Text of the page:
The selector part 61 comprises 1 to n interface implementations and 1 to n selector interfaces each of which is used to select an implementation for one interface. Each selector interface comprises 1 to n selector parameters and an implementation for a selector interface. The implementation of the selector interface comprises knowledge about the correspondence between the value combinations of the selector parameters and the interface implementations (i.e. which interface implementation corresponds to which value combination of the selector parameters), and reference data for these interface implementations.
The subsystem of FIG. 8 can also be described as shown in FIG. 9. The subsystem comprises selector means 91 that are supplied with the data (e.g. the name of the interface) Identifying the interface and the other selector parameters. The memory area MA1 of the subsystem stores knowledge about the correspondence between the value combinations of the selector parameters and the interface implementations. The selector means select, on the basis of their input data, from the memory area MA1 the interface implementation that corresponds to the value combination provided as input data. In practice, the memory area MA1 may consist of a table that is read by the selector means. After the selector means have located the correct interface implementation from the memory area MA1, they search from the memory area MA2 the reference data corresponding to this implementation. The memory area MA2 may also be a table comprising reference data corresponding to each implementation. The selector means return the reference data they have located to the unchanging part 14 of the system. The memory areas MA1 and MA2 can also be combined in such a way that they are different columns in the same table. Each individual piece of reference data refers to the memory area MA3 from which the unchanging part 14 of the system finds the implementation of the changing part by means of the reference data.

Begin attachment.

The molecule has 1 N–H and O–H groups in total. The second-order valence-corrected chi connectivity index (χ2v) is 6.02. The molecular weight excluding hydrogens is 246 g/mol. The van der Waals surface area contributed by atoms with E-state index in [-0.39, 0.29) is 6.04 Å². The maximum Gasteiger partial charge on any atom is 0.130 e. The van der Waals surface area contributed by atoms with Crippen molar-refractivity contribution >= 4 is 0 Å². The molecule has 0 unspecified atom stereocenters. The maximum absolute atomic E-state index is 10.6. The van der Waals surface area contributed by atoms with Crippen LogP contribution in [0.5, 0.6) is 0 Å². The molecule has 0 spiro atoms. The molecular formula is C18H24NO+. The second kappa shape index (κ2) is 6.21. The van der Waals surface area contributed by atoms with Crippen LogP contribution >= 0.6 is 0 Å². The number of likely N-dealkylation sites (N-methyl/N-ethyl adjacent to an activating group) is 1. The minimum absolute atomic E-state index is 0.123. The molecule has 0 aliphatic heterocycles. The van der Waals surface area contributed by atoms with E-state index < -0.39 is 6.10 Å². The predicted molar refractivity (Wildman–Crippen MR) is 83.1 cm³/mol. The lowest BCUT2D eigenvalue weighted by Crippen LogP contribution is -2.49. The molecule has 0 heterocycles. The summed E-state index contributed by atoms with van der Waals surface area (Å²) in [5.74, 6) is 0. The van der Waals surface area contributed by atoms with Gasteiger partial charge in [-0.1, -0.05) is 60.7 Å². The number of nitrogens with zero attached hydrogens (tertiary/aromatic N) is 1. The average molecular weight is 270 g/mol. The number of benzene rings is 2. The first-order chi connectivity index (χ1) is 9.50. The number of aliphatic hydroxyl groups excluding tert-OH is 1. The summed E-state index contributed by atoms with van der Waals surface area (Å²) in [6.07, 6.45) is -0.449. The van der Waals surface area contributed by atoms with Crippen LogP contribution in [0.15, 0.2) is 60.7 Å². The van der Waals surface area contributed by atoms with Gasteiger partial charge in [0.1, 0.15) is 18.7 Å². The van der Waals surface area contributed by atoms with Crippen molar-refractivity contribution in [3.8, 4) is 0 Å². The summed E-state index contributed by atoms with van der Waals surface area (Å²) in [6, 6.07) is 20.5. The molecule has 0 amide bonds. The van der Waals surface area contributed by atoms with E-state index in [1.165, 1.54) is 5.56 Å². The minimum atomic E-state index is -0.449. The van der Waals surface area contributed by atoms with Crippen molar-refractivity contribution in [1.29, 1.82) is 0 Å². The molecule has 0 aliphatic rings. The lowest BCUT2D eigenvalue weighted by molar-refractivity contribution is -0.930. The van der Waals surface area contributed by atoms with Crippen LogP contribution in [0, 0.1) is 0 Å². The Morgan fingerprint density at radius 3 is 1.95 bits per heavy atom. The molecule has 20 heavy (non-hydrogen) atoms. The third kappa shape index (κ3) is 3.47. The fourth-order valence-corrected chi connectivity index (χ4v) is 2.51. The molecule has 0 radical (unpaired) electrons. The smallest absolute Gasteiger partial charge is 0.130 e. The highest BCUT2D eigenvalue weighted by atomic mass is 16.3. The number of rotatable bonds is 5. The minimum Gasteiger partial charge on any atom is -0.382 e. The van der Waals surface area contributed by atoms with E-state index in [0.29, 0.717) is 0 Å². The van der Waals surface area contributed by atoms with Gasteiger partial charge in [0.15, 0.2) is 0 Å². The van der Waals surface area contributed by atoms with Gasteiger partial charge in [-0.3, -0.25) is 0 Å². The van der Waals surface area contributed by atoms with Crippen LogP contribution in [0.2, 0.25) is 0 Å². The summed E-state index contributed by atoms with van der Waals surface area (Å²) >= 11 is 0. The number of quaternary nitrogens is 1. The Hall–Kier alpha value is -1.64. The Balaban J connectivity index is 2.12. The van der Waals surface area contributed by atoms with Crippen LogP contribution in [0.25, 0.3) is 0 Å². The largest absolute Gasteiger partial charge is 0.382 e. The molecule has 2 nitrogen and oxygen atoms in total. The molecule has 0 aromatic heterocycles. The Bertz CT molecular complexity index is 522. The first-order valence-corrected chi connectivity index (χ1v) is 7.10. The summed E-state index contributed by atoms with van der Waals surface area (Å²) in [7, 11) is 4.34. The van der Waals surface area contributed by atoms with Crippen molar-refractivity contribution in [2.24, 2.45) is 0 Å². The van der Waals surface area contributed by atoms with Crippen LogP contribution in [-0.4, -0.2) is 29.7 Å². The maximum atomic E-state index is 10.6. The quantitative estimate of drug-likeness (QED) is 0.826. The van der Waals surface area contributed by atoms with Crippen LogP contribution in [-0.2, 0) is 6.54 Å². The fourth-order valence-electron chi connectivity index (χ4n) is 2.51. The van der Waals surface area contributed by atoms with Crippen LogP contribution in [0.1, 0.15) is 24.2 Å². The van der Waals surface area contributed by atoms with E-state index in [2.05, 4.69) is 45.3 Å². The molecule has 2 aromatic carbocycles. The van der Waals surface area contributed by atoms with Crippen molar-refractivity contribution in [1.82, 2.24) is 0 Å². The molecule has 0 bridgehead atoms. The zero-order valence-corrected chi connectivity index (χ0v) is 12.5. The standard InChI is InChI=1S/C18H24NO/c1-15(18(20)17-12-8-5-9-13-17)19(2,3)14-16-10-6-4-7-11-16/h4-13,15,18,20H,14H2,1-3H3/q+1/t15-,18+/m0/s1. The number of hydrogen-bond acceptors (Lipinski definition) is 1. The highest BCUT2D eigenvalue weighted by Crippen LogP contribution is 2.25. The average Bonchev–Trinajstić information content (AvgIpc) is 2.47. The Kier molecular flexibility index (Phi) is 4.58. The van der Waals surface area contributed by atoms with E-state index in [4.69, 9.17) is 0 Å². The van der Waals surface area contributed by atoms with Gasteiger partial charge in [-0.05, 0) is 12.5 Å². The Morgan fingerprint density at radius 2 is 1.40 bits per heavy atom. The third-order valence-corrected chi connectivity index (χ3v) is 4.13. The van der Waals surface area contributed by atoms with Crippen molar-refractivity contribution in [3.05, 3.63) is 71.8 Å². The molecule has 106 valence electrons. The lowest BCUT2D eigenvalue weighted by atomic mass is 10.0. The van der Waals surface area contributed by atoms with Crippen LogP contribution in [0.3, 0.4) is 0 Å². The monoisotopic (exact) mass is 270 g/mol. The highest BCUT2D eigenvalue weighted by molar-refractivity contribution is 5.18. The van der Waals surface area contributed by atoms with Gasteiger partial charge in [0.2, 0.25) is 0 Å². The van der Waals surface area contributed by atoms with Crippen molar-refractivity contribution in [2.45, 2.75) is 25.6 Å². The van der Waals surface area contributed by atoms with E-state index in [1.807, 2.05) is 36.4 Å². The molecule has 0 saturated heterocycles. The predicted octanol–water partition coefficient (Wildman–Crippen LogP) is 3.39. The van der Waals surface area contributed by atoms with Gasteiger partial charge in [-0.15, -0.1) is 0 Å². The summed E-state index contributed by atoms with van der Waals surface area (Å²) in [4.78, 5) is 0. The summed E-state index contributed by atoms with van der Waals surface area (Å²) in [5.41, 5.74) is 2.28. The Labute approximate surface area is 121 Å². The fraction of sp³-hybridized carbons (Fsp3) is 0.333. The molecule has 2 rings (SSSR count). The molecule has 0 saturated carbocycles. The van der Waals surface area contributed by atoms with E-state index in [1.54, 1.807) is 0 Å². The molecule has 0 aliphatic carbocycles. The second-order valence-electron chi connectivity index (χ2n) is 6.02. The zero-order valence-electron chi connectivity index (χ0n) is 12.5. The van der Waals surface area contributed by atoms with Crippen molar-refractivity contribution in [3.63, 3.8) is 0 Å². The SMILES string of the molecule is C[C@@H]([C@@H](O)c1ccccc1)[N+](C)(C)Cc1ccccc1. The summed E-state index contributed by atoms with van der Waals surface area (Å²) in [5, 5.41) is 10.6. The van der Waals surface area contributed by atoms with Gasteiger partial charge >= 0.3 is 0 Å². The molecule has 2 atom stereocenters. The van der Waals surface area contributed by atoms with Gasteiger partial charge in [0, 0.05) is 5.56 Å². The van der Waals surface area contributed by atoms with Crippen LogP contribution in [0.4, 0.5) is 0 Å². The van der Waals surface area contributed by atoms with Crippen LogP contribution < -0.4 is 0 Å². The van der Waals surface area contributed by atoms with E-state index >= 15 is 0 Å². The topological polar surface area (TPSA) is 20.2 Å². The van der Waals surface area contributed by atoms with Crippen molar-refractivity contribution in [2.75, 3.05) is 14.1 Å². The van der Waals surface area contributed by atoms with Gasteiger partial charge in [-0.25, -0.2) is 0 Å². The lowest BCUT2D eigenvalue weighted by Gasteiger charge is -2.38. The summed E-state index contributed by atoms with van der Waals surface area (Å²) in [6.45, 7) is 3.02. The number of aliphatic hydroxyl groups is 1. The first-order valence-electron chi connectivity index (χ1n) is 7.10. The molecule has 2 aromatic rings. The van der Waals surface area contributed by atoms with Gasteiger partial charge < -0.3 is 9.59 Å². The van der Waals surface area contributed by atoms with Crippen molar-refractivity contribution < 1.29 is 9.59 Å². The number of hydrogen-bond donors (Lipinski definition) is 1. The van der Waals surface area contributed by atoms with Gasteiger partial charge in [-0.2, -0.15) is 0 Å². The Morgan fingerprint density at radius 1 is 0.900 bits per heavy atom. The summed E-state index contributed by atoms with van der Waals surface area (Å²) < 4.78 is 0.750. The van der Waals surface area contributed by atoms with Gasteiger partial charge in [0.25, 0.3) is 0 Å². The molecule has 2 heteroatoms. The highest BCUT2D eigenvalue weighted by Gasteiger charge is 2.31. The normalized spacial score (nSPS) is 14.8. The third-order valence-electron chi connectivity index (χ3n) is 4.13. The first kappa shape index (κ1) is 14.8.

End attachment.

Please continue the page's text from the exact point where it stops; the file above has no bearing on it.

The arrangement according to the invention can also be utilized in a system covering several different applications. The system then comprises several application-specific selector parts. The feature essential to the invention is that one selector part is common to such a group of changing parts that comprises different types of changing parts and several different practical implementations of at least one type.